Deputy Project Director for the sustained-petascale Blue Waters project, NCSA
William (Bill) Kramer is the deputy project manager for the sustained-petascale Blue Waters project at Illinois’ National Center for Supercomputing Applications (NCSA). Formerly, he was the general manager of the Department of Energy’s National Energy Research Scientific Computing Center (NERSC). At NERSC and earlier, Kramer led the acquisition, testing, and introduction of more than 20 high-performance computing and storage systems. He was instrumental in managing the paradigm shift from vector computing to massively parallel systems and was one of the primary contributors to LBNL’s Science Driven Computer Architecture initiative.
Among Kramer’s outstanding accomplishments are deploying and operating large-scale computational, data systems, best of class facilities and leading intense, high visibility projects. He combines broad and significant technical contributions combined with leadership and management experience in high performance, interactive and real-time computing, data focused analysis, cyber infrastructure, applications and software development He has substantial and sustained expertise in managing world class, trend-setting organizations, a commitment to excellence, a record of fostering the education and development of the next generation of researchers and leaders and a track record for building sustained collaborations and relationships.
Kramer introduced project planning and metrics, negotiated multi-million dollar contracts, and led the effort to re-engineer LBNL’s computer support system. He was named one of HPCwire’s “People to Watch” in 2005 and was the General Chair for SC 05.
At NERSC and earlier, Kramer led the acquisition, testing, and introduction of more than 20 high-performance computing and storage systems. He was instrumental in managing the paradigm shift from vector computing to massively parallel systems and was one of the primary contributors to LBNL’s Science Driven Computer Architecture initiative. He introduced project planning and metrics, negotiated multi-million dollar contracts, and led the effort to re-engineer LBNL’s computer support system.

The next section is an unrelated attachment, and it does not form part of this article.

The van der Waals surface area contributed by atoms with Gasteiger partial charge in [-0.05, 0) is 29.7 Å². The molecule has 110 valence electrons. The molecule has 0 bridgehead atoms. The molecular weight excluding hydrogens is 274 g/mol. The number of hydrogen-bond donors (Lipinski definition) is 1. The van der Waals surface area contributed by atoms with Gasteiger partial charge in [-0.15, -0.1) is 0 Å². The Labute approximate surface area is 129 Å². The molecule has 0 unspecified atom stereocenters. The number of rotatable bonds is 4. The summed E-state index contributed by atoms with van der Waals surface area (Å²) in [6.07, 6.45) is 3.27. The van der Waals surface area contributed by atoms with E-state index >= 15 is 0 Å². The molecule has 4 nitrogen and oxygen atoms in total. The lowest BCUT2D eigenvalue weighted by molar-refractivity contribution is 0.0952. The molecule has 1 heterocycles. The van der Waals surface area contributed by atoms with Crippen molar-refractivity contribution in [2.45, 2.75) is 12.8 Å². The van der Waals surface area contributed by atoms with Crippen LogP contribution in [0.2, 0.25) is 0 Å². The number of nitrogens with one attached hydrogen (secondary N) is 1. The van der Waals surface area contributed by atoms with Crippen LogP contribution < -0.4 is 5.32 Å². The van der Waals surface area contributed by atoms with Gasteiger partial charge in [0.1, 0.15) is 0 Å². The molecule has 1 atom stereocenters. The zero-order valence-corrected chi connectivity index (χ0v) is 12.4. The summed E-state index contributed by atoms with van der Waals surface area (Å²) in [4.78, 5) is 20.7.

Previously Kramer was the general manager of the National Energy Research Scientific Computing Center (NERSC), the flagship computing facility of the Department of Energy’s Office of Science at Lawrence Berkeley National Laboratory (LBNL). Prior to Berkeley Lab, Kramer worked at the NASA Ames Research Center, where he was responsible for all aspects of operations and customer support for NASA’s Numerical Aerodynamic Simulator (NAS) supercomputer center and other large computational projects as well as starting a major Air Traffic Control Program. He worked at the University of Delaware and Inland Steel Corporation.
Blue Waters is the 20th supercomputer Kramer deployed and/or manages. Several were first of their kind, including the world’s first production UNIX supercomputer and the first production quality massively parallel system. In addition, he deployed and managed large clusters of workstations, five extremely large data repositories, some of the world’s most intense networks, and other extreme scale systems. He has also been involved with the design, creation and commissioning of six “best of class” HPC facilities.
Kramer holds a BS and MS in computer science from Purdue University, an ME in electrical engineering from the University of Delaware, a PhD in computer science at UC Berkeley and a number of professional certifications, including a Level II IT Project Manager.
His personal interests include scuba diving, water polo, kayaking, canoeing, and fly-fishing. An enthusiastic NY Yankee fan, he enjoys watching and playing baseball, softball and travel.
Bill’s Top 5 HPC initiatives or technologies to watch in 2013:
- System evaluation, particularly extreme scale architectures. – The ever-widening gaps between the Top500 and sustained performance have led us to be unprepared for hitting the memory wall, etc.
- Big Data rules. – While we have yet to define what Big Data really means, everyone will be responding to it.
- Integration of two major approaches to Big Data/Storage. Traditional HPC file systems such as Lustre and GPFS and the web services type file system such as HDFS come from different assumptions and design philosophies, but both are critical to dealing with Big Data. Whether this is building HDFS features into the HPC parallel systems, or layering or one on the other, the use models will demand a more common set of technologies to handle Big Data.
- Interconnect technologies – Cray and IBM appear to be betting on a future that does not include a special interconnect. Intel seems to be betting that interconnects will be part of their business. What’s the best path to pursue?
- Automatic ways to use GPGPUs, accelerators and many core, such as OpenACC. While the early adaptors have moved to GPUs, the bar has to be lowered so the rest of the community can move to these technologies.